All financial information in Canadian dollars
GFL Environmental emerged from Q2 with its highest quarterly revenue ever due in part to roll-over acquisition benefits and resilience amid the pandemic. This comes alongside an improved picture of economic conditions following April lows. While volumes still remain off in multiple lines of business, particularly in the company's Canadian markets, executives touted multiple signs of stabilization and said July had been better than June.
“Based on the current trends, with each day that passes we are emboldened in our cautious optimism," said CEO Patrick Dovigi in prepared remarks during GFL's earnings call.
- GFL's overall volumes were down 8.3% for the quarter, 80% of which was driven by depressed industrial, commercial and institutional activity. Canadian impacts were twice as high as in the United States, according to CFO Luke Pelosi, due to a difference in shutdown policies and urban revenue mixes. Residential waste collection volumes reportedly "held up very well" in the quarter.
- The company reported solid waste price growth of 3.7%, largely due to temporarily pausing planned increases for some small and medium business customers. Pelosi said GFL's broader plan to pursue price increases wasn't changing aside from a slight shift in timing, with expectations of ending the year around the 4% range.
- GFL reported $2.5 million in COVID-19 related costs such as personal protective equipment, but said this had been "more than offset" by an estimated $9 million in savings on overtime, fuel costs and other operating expenses. Based on this reassessment of operations, Dovigi said he anticipates "we come out of this stronger than we went into it."
GFL's general message was one of stability, due in part to its more limited post-collection exposure relative to other large players and a focus on business in secondary markets that may have been less affected by shutdown measures. Even in Canada, executives said business had been less affected outside of Montreal, Toronto and Vancouver. Those areas are also beginning to show signs of recovery.
Overall, the pandemic contributed to a 4.3% decline in organic growth for GFL's solid waste business in Q2, but Pelosi described this as far better than an 8.7% decline in April. While the company incurred $3.5 million in bad debt expenses, recognizing some customers will not be returning, it did not foresee material issues on that front moving forward.
Executives did not provide updated guidance for the second half of the year, but anticipated positive trends could continue assuming future shutdowns do not occur. Despite a recent uptick in U.S. cases, business was said to remain fairly stable outside of some weaker roll-off volumes in the Southeast.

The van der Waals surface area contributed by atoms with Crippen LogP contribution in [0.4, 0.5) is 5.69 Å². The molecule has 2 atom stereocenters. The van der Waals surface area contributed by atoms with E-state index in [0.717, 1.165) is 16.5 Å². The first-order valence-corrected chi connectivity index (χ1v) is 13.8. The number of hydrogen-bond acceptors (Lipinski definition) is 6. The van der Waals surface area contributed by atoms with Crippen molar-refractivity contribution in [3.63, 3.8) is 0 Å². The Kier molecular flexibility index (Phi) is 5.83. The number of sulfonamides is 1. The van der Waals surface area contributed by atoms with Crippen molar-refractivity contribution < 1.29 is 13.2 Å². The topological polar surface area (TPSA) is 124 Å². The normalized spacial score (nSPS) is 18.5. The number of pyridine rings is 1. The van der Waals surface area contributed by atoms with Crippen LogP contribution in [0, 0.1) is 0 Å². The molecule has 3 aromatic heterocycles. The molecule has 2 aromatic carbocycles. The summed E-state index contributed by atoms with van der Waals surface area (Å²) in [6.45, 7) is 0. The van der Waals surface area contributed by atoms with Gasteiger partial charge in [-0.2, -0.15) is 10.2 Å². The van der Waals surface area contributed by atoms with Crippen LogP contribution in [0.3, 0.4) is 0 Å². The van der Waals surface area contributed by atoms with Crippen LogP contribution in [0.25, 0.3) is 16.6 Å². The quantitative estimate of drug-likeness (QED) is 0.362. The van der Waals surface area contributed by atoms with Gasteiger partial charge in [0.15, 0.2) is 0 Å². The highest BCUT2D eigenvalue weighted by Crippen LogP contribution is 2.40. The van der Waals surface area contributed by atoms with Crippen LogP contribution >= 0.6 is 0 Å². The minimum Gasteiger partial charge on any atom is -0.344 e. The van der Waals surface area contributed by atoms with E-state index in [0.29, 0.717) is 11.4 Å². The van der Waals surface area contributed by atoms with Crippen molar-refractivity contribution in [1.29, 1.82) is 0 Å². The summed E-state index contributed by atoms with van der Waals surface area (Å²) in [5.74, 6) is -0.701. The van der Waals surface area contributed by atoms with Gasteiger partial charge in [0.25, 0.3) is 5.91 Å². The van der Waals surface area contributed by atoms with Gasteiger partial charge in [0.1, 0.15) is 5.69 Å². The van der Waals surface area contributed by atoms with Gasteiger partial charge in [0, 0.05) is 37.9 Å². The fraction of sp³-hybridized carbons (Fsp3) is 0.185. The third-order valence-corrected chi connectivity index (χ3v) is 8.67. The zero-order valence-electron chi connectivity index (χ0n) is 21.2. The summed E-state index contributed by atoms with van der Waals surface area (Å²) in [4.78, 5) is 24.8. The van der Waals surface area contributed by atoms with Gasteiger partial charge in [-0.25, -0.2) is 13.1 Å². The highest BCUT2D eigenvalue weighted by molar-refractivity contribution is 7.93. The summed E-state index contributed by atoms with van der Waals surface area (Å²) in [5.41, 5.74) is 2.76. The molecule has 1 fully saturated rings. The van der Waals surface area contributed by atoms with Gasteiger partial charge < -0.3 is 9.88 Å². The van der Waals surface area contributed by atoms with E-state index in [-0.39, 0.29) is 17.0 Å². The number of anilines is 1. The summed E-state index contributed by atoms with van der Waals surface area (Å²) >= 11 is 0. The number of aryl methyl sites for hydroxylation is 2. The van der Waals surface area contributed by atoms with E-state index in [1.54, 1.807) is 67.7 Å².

"[Since early July] we’ve seen the business significantly uptick and it's trending much closer to budget than we’ve been for the whole year. So all signs are pointing in the right direction," said Dovigi, adding despite "noise in media" about the virus he believes the economy will continue to improve. “On the street I think people are going about their life and trying to get back to normal as quickly as possible."
- Liquid waste revenues rose to $105.9 million, and soil and infrastructure remediation revenues rose to $133.4 million. Both categories still saw pandemic-related headwinds, with a 27.9% organic revenue decline for liquid waste specifically. “We anticipate the overall pace of the volume recovery in liquid waste to be a little more tempered than we are seeing in our solid waste or our soil business," said Dovigi.
- GFL reported $66.2 million in "material recovery" or recycling revenue for Q2 within the broader solid waste category, up from $16.6 million in the same period of 2019. This was due in part to acquisition benefits and recent spikes in OCC pricing.
- Quarterly capital expenditures were $120 million, following $100 million in Q1. GFL previously forecasted cutting approximately $100 million in planned spending as needed, but has since identified an estimated $20-30 million in growth opportunities that Pelosi said "make sense for this year." GFL could potentially see $360-370 million in capital expenditures for the full year, as compared to a prior $440 million target.
- GFL did not discuss recently announced plans to acquire an updated $863.5 million worth of divestiture assets from Waste Management and Advanced Disposal Services. Pelosi subsequently confirmed via email the $28.5 million worth of additions largely include "incremental hauling assets in the South" and declined to specify the state(s) involved. During the call, Dovigi said offer letters are going out to affected employees and integration plans are ready pending regulatory approval.
- During Q2, GFL completed two tuck-in acquisitions for $12.3 million in cash, one of which appears to be Tri-Lake Disposal in Colorado per KKTV. Dovigi still anticipated another "outsized year" of activity and said the pipeline is "as full as it's ever been." Diligence has largely been completed on transactions worth an estimated $80 million in revenue, with a more sizable amount in early stages of assessment and an unspecified larger transaction also still possible.
- Prompted by an analyst question, Dovigi said he expected it would still take time for the company's stock price to reach higher levels following an initial public offering in March. He reassured investors GFL's value would continue to rise, noting his own sizable financial stake in the company. "For me this is a capital appreciation play. This isn’t Patrick trying to make a salary and a bonus and keeping a job for the next 15-20 years," he said. "I want my capital to appreciate alongside each and every one of yours."